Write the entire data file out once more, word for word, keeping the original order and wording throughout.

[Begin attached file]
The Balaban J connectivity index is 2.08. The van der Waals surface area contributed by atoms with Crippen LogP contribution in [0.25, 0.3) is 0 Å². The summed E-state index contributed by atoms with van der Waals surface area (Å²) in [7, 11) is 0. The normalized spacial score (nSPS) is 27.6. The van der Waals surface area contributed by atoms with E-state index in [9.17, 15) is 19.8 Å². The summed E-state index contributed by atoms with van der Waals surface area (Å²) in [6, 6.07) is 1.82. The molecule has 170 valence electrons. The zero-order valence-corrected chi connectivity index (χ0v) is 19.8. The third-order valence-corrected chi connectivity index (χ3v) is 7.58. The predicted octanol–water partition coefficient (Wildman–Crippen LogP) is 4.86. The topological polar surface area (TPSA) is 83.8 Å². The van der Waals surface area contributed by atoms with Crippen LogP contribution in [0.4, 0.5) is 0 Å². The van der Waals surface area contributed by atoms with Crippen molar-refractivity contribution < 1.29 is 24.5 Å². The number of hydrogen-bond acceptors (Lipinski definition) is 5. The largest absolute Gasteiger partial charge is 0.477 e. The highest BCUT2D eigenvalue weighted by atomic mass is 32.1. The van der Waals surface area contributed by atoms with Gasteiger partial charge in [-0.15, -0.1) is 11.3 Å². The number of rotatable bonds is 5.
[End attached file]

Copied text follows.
The Balaban J connectivity index is 2.08. The van der Waals surface area contributed by atoms with Crippen LogP contribution in [0.25, 0.3) is 0 Å². The summed E-state index contributed by atoms with van der Waals surface area (Å²) in [7, 11) is 0. The normalized spacial score (nSPS) is 27.6. The van der Waals surface area contributed by atoms with E-state index in [9.17, 15) is 19.8 Å². The summed E-state index contributed by atoms with van der Waals surface area (Å²) in [6, 6.07) is 1.82. The molecule has 170 valence electrons. The zero-order valence-corrected chi connectivity index (χ0v) is 19.8. The third-order valence-corrected chi connectivity index (χ3v) is 7.58. The predicted octanol–water partition coefficient (Wildman–Crippen LogP) is 4.86. The topological polar surface area (TPSA) is 83.8 Å². The van der Waals surface area contributed by atoms with Crippen LogP contribution in [0.4, 0.5) is 0 Å². The van der Waals surface area contributed by atoms with Crippen molar-refractivity contribution < 1.29 is 24.5 Å². The number of hydrogen-bond acceptors (Lipinski definition) is 5. The largest absolute Gasteiger partial charge is 0.477 e. The highest BCUT2D eigenvalue weighted by atomic mass is 32.1. The van der Waals surface area contributed by atoms with Gasteiger partial charge in [-0.15, -0.1) is 11.3 Å². The number of rotatable bonds is 5.